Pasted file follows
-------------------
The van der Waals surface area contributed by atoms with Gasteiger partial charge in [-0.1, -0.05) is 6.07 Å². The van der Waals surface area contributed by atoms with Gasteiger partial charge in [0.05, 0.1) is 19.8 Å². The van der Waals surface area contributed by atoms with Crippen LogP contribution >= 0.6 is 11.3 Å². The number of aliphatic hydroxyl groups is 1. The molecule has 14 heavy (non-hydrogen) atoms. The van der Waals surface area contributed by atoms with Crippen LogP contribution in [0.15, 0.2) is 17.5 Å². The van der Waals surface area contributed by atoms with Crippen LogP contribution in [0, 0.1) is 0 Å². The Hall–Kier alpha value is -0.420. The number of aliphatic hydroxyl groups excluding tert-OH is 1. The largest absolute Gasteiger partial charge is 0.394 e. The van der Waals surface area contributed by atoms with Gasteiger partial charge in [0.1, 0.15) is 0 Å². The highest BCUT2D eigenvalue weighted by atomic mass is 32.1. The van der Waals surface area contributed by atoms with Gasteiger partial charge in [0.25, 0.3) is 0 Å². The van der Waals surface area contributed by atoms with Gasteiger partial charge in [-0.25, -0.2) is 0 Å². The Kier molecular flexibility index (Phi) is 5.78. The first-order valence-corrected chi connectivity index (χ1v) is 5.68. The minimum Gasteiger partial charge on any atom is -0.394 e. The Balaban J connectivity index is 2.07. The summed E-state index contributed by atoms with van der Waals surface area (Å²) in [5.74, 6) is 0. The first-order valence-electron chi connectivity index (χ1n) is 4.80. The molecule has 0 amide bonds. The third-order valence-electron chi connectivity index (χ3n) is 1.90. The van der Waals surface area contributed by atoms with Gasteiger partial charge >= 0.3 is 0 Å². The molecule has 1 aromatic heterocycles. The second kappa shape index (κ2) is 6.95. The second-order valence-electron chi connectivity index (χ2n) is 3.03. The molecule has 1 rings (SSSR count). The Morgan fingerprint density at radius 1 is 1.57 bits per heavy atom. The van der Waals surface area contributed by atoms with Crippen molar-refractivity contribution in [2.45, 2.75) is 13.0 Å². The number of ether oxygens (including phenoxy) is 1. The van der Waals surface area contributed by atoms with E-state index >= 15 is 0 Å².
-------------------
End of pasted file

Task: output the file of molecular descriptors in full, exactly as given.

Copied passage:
The van der Waals surface area contributed by atoms with Gasteiger partial charge in [-0.1, -0.05) is 6.07 Å². The van der Waals surface area contributed by atoms with Gasteiger partial charge in [0.05, 0.1) is 19.8 Å². The van der Waals surface area contributed by atoms with Crippen LogP contribution >= 0.6 is 11.3 Å². The number of aliphatic hydroxyl groups is 1. The molecule has 14 heavy (non-hydrogen) atoms. The van der Waals surface area contributed by atoms with Crippen LogP contribution in [0.15, 0.2) is 17.5 Å². The van der Waals surface area contributed by atoms with Crippen LogP contribution in [0, 0.1) is 0 Å². The Hall–Kier alpha value is -0.420. The number of aliphatic hydroxyl groups excluding tert-OH is 1. The largest absolute Gasteiger partial charge is 0.394 e. The van der Waals surface area contributed by atoms with Gasteiger partial charge in [0.1, 0.15) is 0 Å². The highest BCUT2D eigenvalue weighted by atomic mass is 32.1. The van der Waals surface area contributed by atoms with Gasteiger partial charge in [0.25, 0.3) is 0 Å². The van der Waals surface area contributed by atoms with Gasteiger partial charge in [-0.25, -0.2) is 0 Å². The Kier molecular flexibility index (Phi) is 5.78. The first-order valence-corrected chi connectivity index (χ1v) is 5.68. The minimum Gasteiger partial charge on any atom is -0.394 e. The Balaban J connectivity index is 2.07. The summed E-state index contributed by atoms with van der Waals surface area (Å²) in [5.74, 6) is 0. The first-order valence-electron chi connectivity index (χ1n) is 4.80. The molecule has 0 amide bonds. The third-order valence-electron chi connectivity index (χ3n) is 1.90. The van der Waals surface area contributed by atoms with Gasteiger partial charge >= 0.3 is 0 Å². The molecule has 1 aromatic heterocycles. The second kappa shape index (κ2) is 6.95. The second-order valence-electron chi connectivity index (χ2n) is 3.03. The molecule has 1 rings (SSSR count). The Morgan fingerprint density at radius 1 is 1.57 bits per heavy atom. The van der Waals surface area contributed by atoms with Crippen molar-refractivity contribution in [2.45, 2.75) is 13.0 Å². The number of ether oxygens (including phenoxy) is 1. The van der Waals surface area contributed by atoms with E-state index >= 15 is 0 Å².